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Nigerian Military: Actually, We Haven't Rescued Those Kidnapped Schoolgirls

The Nigerian military has recanted claims that it rescued over 100 schoolgirls kidnapped by an islamic terrorist group.

by Danny Gold
Apr 18 2014, 11:40pm

Photo via Reuters

The Nigerian military recanted claims on Friday that it had rescued most of the school girls kidnapped by Islamic terrorists after a shocking raid on a school on Monday saw approximately 150 kidnapped. On Wednesday, the military had claimed that all but a handful of the girls were in custody.

Boko Haram made the daring attack on the Government Girls Secondary School in the northeastern state Borno on Monday night. The Islamic militant group with ties to al Qaeda overpowered soldiers stationed at the school and loaded the schoolgirls into trucks before driving off into the bush.

A statement from the country's Maj. Gen. Chris Olukolade said the initial report was "not intended to deceive the public." The statement did not indicate how many of the girls are still missing.

"The number of those still missing is not the issue now as the life of every Nigerian is very precious," it said.

Confusion also remains over exactly how many girls were in fact kidnapped. The Borno state education commissioner said that 30 girls had already been rescued or escaped and that 99 were still missing, according to GGS news. Other reports have said that up to 200 girls are still missing.

Nigeria's government is losing the war against Boko Haram. Read more here.

Hunters and vigilantes, including some of the girls’ parents, were reportedly assisting in the rescue efforts and combing the surrounding areas. It is assumed that the girls were taken to densely forested areas along the eastern border with Cameroon, reported the BBC.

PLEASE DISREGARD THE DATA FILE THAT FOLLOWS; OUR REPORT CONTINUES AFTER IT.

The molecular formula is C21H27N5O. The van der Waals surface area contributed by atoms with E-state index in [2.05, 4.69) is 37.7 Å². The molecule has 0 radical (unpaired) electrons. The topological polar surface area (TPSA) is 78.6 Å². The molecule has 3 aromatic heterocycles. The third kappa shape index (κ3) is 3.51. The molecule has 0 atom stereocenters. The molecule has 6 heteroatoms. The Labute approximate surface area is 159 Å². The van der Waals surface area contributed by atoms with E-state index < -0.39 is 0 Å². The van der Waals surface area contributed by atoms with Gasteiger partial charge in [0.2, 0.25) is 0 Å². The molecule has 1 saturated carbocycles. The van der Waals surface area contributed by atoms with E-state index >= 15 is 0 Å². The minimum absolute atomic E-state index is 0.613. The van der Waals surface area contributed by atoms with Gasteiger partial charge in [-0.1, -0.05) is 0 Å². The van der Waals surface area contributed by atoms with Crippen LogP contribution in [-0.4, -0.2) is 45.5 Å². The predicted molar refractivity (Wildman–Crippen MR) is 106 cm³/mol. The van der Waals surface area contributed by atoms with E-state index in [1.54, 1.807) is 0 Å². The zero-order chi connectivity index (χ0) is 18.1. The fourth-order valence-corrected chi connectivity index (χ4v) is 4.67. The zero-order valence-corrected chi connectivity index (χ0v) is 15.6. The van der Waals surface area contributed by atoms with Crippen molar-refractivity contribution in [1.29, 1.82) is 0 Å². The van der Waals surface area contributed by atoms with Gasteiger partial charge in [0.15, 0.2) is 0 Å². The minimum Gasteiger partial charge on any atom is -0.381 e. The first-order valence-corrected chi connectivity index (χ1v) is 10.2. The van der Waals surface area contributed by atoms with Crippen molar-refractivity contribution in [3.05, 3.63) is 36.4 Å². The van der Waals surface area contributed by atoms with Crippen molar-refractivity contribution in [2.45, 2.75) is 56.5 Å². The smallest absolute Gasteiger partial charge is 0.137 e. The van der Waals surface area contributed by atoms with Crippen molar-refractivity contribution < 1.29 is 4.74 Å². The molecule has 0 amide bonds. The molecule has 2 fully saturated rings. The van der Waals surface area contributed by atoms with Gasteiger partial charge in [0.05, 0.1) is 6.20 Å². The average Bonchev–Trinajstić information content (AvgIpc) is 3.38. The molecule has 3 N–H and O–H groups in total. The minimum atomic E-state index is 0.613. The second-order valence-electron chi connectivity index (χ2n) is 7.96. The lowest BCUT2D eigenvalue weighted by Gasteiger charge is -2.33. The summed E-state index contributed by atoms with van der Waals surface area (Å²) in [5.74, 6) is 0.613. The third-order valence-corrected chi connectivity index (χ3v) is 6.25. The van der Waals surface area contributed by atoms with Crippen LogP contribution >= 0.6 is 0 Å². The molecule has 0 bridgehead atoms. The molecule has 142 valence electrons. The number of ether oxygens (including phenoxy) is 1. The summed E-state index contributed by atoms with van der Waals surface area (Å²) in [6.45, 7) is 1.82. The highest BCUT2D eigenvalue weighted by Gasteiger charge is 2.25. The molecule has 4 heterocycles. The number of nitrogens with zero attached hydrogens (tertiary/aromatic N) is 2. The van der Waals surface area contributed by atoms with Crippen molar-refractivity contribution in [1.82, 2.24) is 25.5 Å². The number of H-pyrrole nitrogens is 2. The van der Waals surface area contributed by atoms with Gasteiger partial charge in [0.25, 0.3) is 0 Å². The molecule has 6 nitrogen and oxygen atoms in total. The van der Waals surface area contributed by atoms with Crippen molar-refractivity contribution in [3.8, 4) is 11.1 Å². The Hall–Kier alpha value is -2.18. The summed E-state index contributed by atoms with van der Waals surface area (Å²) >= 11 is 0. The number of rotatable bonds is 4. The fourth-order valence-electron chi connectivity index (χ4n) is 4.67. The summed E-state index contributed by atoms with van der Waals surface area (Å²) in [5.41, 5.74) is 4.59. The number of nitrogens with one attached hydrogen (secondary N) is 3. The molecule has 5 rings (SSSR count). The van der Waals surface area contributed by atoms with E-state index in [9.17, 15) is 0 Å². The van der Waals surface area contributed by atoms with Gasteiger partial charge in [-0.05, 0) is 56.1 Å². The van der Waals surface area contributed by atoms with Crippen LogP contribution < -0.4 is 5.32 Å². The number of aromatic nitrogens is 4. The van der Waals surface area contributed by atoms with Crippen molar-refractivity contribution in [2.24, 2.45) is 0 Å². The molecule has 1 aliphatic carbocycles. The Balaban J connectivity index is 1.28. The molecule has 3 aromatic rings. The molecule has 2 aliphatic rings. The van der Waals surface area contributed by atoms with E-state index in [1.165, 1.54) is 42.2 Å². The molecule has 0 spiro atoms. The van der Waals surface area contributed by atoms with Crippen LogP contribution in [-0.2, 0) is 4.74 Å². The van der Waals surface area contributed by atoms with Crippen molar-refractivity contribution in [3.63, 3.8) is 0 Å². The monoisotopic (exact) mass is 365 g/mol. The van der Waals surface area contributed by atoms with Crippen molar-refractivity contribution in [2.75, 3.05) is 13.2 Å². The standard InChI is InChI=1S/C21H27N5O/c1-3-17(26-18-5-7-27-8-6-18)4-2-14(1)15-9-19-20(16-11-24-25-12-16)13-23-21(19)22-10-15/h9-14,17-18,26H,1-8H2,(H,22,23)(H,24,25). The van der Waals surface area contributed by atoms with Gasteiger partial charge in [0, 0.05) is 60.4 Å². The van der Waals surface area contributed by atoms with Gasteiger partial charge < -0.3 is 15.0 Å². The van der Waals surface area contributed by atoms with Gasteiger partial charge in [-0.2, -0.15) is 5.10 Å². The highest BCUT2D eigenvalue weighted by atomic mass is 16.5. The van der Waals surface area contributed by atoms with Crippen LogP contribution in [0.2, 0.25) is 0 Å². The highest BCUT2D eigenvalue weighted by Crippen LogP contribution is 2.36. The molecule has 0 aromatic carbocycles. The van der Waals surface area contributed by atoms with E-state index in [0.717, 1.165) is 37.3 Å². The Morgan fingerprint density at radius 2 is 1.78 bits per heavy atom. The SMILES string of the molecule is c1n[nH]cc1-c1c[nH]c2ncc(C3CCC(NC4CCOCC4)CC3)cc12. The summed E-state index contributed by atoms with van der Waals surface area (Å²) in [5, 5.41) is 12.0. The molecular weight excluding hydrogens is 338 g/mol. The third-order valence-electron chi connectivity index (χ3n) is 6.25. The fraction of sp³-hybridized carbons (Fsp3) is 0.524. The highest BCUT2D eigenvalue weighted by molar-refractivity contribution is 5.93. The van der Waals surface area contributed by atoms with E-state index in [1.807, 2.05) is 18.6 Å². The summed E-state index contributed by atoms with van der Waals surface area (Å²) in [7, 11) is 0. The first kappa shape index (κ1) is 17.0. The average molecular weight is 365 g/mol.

Boko Haram has perpetrated a reign of terror in northeastern Nigeria that has ramped up this year in a series of large attacks, with over 1500 killed already. Also on Monday, the group bombed a bus station in the capital of Abuja, killed over 70 people.

School attacks are a hallmark of the group, whose name loosely translates to “Western education is forbidden” or “Western education is a sin.” Founded 12 years ago by Mohammed Yusuf, a charismatic cleric, the group seeks to establish an Islamic state governed by Sharia law.

Last year, Nigerian President Goodluck Jonathan declared a state of emergency in three northeastern states to combat them, but the government has appeared increasingly powerless in attempts to stop them.

“Despite an initial reduction in Boko Haram attacks, the militant group reestablished a base in Borno State, along Nigeria’s border with Cameroon, and killed more civilians than in any period since its first attack under the leader Abubakar Shekau in September 2010,”wrote Jacob Zenn, an analyst on African affairs and expert in Boko Haram, in February.

The Nigerian military, no stranger to scandal, has also been accused of frequent human rights abuses in their war against Boko Haram.